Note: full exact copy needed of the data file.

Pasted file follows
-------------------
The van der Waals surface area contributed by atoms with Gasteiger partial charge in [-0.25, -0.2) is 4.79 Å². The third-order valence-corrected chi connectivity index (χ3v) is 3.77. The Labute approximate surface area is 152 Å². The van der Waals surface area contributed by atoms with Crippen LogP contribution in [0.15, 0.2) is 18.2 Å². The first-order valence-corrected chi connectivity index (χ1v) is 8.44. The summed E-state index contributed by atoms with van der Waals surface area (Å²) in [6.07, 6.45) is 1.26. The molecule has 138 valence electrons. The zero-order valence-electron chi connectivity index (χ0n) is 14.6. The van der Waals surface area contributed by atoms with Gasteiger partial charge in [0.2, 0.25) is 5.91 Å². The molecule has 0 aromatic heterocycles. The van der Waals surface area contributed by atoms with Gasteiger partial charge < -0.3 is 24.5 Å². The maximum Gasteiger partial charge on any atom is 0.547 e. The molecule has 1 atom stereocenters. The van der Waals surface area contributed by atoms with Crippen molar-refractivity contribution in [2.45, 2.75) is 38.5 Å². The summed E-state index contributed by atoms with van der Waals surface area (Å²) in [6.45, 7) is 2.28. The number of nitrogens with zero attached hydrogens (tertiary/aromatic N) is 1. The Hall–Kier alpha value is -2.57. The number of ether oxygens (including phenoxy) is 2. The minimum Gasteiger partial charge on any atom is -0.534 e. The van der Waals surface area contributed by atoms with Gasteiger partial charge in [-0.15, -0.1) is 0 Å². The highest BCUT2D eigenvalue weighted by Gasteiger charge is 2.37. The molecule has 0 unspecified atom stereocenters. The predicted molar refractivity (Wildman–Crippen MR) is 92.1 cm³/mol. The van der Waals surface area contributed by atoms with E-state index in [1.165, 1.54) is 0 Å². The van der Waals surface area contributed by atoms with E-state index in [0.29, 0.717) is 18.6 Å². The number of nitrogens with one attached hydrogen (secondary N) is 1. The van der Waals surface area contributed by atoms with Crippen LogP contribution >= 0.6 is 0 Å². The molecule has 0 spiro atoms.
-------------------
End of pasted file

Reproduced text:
The van der Waals surface area contributed by atoms with Gasteiger partial charge in [-0.25, -0.2) is 4.79 Å². The third-order valence-corrected chi connectivity index (χ3v) is 3.77. The Labute approximate surface area is 152 Å². The van der Waals surface area contributed by atoms with Crippen LogP contribution in [0.15, 0.2) is 18.2 Å². The first-order valence-corrected chi connectivity index (χ1v) is 8.44. The summed E-state index contributed by atoms with van der Waals surface area (Å²) in [6.07, 6.45) is 1.26. The molecule has 138 valence electrons. The zero-order valence-electron chi connectivity index (χ0n) is 14.6. The van der Waals surface area contributed by atoms with Gasteiger partial charge in [0.2, 0.25) is 5.91 Å². The molecule has 0 aromatic heterocycles. The van der Waals surface area contributed by atoms with Gasteiger partial charge < -0.3 is 24.5 Å². The maximum Gasteiger partial charge on any atom is 0.547 e. The molecule has 1 atom stereocenters. The van der Waals surface area contributed by atoms with Crippen molar-refractivity contribution in [2.45, 2.75) is 38.5 Å². The summed E-state index contributed by atoms with van der Waals surface area (Å²) in [6.45, 7) is 2.28. The number of nitrogens with zero attached hydrogens (tertiary/aromatic N) is 1. The Hall–Kier alpha value is -2.57. The number of ether oxygens (including phenoxy) is 2. The minimum Gasteiger partial charge on any atom is -0.534 e. The van der Waals surface area contributed by atoms with Gasteiger partial charge in [-0.15, -0.1) is 0 Å². The highest BCUT2D eigenvalue weighted by Gasteiger charge is 2.37. The molecule has 0 unspecified atom stereocenters. The predicted molar refractivity (Wildman–Crippen MR) is 92.1 cm³/mol. The van der Waals surface area contributed by atoms with E-state index in [1.165, 1.54) is 0 Å². The van der Waals surface area contributed by atoms with E-state index in [0.29, 0.717) is 18.6 Å². The number of nitrogens with one attached hydrogen (secondary N) is 1. The van der Waals surface area contributed by atoms with Crippen LogP contribution >= 0.6 is 0 Å². The molecule has 0 spiro atoms.